A recently-released coming-of-age novel about a family’s legacy of making moonshine is set in the Brushy Mountains of Wilkes County.

Donna Everhart’s “The Moonshiner’s Daughter” revolves around Jessie Sasser, a 16-year-old determined to escape her family’s bootlegger heritage. Generations of Sassers have made moonshine in the Brushies, and Jessie must decide if she will embrace or reject that tradition as she enters adulthood.

The tagline on the novel’s front cover — “Some legacies are best left behind…”—is a succinct foreshadowing of the internal and external conflict Jessie wrestles with in the fast-paced story set in the 1960s.

The tale begins with a dark and ominous opening line: “The only memory I have of Mama, she was on fire.” Jessie, the narrator of the story, lost her mother when she was only 4, the victim of a moonshine still explosion. Much of the narrative deals with Jessie coming to terms with, and getting to the bottom of, who was responsible for her mother’s death.

A character in the novel refers to the Brushies not as mountains, but “more like bumps,” and I consider that an honest assessment when compared to its loftier neighbors, the Blue Ridge, Great Smoky, Iron and Black mountain chains.

Fictional Wilkes locales abound in the story, from Shine Mountain to Piney Tops High School. The Wilkes Journal-Patriot is also referenced several times.

The Sasser moonshine still is named after its location on Blood Creek, an actual tributary of the Yadkin River in Boomer. There are other nods to real places and things, such as a reference to a character eating a Smithey burger and to a rival moonshiner’s still out on Tom Dula Road.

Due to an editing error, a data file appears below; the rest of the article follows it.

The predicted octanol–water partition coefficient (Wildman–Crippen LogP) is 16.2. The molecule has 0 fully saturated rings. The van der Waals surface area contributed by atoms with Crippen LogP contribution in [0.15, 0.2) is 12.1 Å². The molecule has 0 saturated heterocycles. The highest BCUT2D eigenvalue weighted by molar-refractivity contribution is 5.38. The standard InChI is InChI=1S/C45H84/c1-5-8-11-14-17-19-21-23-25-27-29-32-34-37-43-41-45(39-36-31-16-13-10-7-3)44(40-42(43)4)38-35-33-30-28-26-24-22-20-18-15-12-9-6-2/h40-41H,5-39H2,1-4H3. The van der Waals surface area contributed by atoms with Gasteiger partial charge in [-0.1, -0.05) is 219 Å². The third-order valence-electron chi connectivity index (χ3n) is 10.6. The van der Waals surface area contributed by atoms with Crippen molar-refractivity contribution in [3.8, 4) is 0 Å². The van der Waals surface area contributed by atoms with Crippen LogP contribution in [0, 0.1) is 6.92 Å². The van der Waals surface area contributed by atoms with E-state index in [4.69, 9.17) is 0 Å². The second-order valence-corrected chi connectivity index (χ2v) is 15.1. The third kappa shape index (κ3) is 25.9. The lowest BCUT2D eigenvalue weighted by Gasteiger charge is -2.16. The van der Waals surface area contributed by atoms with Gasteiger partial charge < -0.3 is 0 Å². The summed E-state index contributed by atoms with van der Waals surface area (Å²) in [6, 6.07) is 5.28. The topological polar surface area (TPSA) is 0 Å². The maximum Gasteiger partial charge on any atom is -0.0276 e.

The novel has received starred reviews in Publishers Weekly and Booklist. It was also this month’s “Read of the Month” in the Southern Literary Review. Philip K. Jason closes the latter review with, “Meanwhile, if you’re interested in running an illegal distillery, this book can serve as a training manual.”

This is the fourth novel dealing with what Everhart, of Dunn, describes as “family hardships and troubled times in a bygone south.” Her previous works are “The Education of Dixie Dupree” (2016), “The Road to Bittersweet” (2018) and “The Forgiving Kind” (2019).

Everhart told me that when she begins thinking about writing a new book, she generally starts by researching historical events or places. “For my last three books, including this one, this is what I’ve focused on, and our lovely state has such a rich history, there’s no shortage of ideas. I always seem to find something that piques my interest.”

She doesn’t have family or other connections to Wilkes, but said she travels through the county often en route to Avery County, where her husband loves fly fishing the Linville River.

Everhart said Wilkes County was the perfect spot to set this particular story. “For some time, I’ve known about the history of moonshine in North Carolina, and while there were plenty of other counties involved in making and selling it, it was the notoriety Wilkes County gained during its heyday that made it the perfect choice.”

She added, “I think it would have been odd to have this particular story take place anywhere else.” The clincher, she said, was realizing the Brushies, being an isolated spur of the larger Blue Ridge Mountains, were “geographically interesting with a unique name.”

Everhart writes with the confidence and conviction of a veteran author. In reviews, she is often compared to Lee Smith and Kaye Gibbons, who also write about strong Southern women, and that is high praise indeed. I highly recommended her latest work.

Copies of “The Moonshiner’s Daughter” are available at the usual outlets, including Amazon, or checked out at the Wilkes County Public Library, where Everhart will conduct a reading and signing starting at 4 p.m. April 21.

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